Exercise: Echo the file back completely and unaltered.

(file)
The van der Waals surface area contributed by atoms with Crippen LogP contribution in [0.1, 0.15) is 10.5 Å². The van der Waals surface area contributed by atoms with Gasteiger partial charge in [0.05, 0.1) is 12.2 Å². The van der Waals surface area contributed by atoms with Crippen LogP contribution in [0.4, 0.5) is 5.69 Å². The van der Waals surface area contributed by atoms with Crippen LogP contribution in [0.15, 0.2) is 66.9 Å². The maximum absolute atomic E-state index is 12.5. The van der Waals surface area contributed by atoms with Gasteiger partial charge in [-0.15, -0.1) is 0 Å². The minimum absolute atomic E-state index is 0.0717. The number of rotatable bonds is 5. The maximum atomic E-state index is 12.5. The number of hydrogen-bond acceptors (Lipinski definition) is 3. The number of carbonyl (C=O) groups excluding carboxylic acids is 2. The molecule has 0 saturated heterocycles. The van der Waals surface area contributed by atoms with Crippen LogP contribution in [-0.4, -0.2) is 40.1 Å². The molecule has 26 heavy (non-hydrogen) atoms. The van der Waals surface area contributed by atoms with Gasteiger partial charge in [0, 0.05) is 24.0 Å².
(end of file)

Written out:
The van der Waals surface area contributed by atoms with Crippen LogP contribution in [0.1, 0.15) is 10.5 Å². The van der Waals surface area contributed by atoms with Gasteiger partial charge in [0.05, 0.1) is 12.2 Å². The van der Waals surface area contributed by atoms with Crippen LogP contribution in [0.4, 0.5) is 5.69 Å². The van der Waals surface area contributed by atoms with Crippen LogP contribution in [0.15, 0.2) is 66.9 Å². The maximum absolute atomic E-state index is 12.5. The van der Waals surface area contributed by atoms with Gasteiger partial charge in [-0.15, -0.1) is 0 Å². The minimum absolute atomic E-state index is 0.0717. The number of rotatable bonds is 5. The maximum atomic E-state index is 12.5. The number of hydrogen-bond acceptors (Lipinski definition) is 3. The number of carbonyl (C=O) groups excluding carboxylic acids is 2. The molecule has 0 saturated heterocycles. The van der Waals surface area contributed by atoms with Crippen LogP contribution in [-0.4, -0.2) is 40.1 Å². The molecule has 26 heavy (non-hydrogen) atoms. The van der Waals surface area contributed by atoms with Gasteiger partial charge in [0, 0.05) is 24.0 Å².